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CBC Woodhouse count results

Compiled by David Okines Greetings Counters, These are the results of the 28th Woodhouse CBC held on December 14th 2014. The Woodhouse CBC is centred 7 km east of Simcoe, at the crossroads of Highway 3 and Cockshut Road at Renton in Norfolk County and roughly covers from Port Dover to Waterford and just west of Simcoe to east of Jarvis. Weather: The weather this year was certainly different from last year. Last year had a significant snow cover, this year none.There was some drizzle overnight and the day was overcast with occasional light drizzle but this had stopped by mid morning. Most of the standing water was free of ice. Temperatures varied from a low of +2 when owling to a high of +5 during the day. Many thanks to Madaline Wilson for hosting the round-up on short notice.…
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The Owl’s Nest

By: Linda Thrower One very cold moonlit night in February many years ago my husband, a friend and I hauled a ladder down to a frozen pond to reach the duck box in the middle of it. An Eastern Screech Owl had been living in it for quite a few years. As do many homes, a box requires repairs every so often. The roof had a leak in the middle of it and water would drip on top of the owl's head as it was sunning itself in the early morning. My husband climbed the ladder while our friend held it in place on the ice. As I stood watch the owl came out of its box and flew around twice, then settled in a tree watching what was going on with its home. None of us were sure how…
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Long Point Butterfly Count

Report by: Adam Timpf This year's Long Point butterfly count was held on July 5th, 2014. We had an uptick in participation this year with 31 observers and had all parts of the circle well covered. Despite this, and nearly ideal weather conditions on the day, most groups commented on the lack of butterflies. With everyone's hard work we still managed to find 3731 individuals of 52 species. If it wasn't for the 2108 Edward's Hairstreaks, our individuals total would be far under the long term average of 2622 individuals. 52 species is slightly above the long term average of ~49. Notable sightings: 2108 Edward's Hairstreak. This will likely be a new North American high count surpassing the 1004 record set by our count last year. 71 Banded hairstreak. New count high. Previous high was 57 in 2006. 1 Meadow…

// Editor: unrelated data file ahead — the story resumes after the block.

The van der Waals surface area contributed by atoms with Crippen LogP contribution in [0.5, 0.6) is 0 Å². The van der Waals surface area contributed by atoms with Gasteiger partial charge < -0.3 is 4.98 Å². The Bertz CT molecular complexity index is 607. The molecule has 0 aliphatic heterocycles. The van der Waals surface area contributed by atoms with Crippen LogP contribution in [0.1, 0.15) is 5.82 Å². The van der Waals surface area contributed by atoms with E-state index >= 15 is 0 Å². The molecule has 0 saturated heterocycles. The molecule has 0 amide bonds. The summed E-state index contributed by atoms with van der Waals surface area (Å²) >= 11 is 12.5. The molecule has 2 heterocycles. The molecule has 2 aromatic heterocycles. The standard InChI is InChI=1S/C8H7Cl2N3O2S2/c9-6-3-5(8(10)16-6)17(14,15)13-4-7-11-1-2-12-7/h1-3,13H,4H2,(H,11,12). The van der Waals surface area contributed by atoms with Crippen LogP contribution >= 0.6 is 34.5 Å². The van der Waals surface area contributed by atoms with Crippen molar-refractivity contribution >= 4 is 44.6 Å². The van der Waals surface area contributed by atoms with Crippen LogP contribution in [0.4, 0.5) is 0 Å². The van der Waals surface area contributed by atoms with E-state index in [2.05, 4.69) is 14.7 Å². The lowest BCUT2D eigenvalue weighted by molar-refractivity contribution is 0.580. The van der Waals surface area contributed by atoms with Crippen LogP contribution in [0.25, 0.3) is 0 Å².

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Reptile Trivia

The largest (i.e. longest) snake found in Norfolk County (and Ontario) is the endangered and very rare Gray Ratsnake which can grow to a maximum length of 2.5 metres (8 feet). Also endangered, the Eastern Foxsnake can grow to 1.7 metres in length (over 5 1⁄2 feet). The smallest snake in Norfolk County (and Ontario) is the tiny Red-bellied Snake. This species reaches a maximum length of 40cm (16 inches). The more common DeKay’s Brownsnake can be slightly larger, with a maximum length of 50cm (20 inches). The non-venomous Eastern Foxsnake, Gray Ratsnake and Milksnake (special concern) will all vibrate their tails when threatened. These constrictors are excellent at rodent control. The Eastern Hog-nosed Snake is found in sandy parts of Norfolk County and, despite its theatrics, is also harmless to humans. When threatened, it may puff out and flatten…
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In Memoriam: Alex Landon & Barbara Browne

This summer the Norfolk Field Naturalists lost two of our Founding Members. Alex Landon The Landon family is a long-time supporter of the NFN. Monroe Landon, one of the founders, Alex & Doris, and son Zeb, have all served in volunteer capacities within our Club. We would like to convey our deepest condolences to the Landon family, and sincerely appreciate being named the charity for donations in honour of Alex’s life. The Norfolk Field Naturalists wish to recognize with gratitude all those who made donations in the memory of Alex Landon on behalf of this organization: Barbara Browne (Mrs. B. W. Anderson) Her long-time involvement with NFN includes the original designs for the Dogwood logo and the Lotus on the newsletter, an expression of her artistic talent and love of nature. We extend our deepest sympathy to the Browne family,…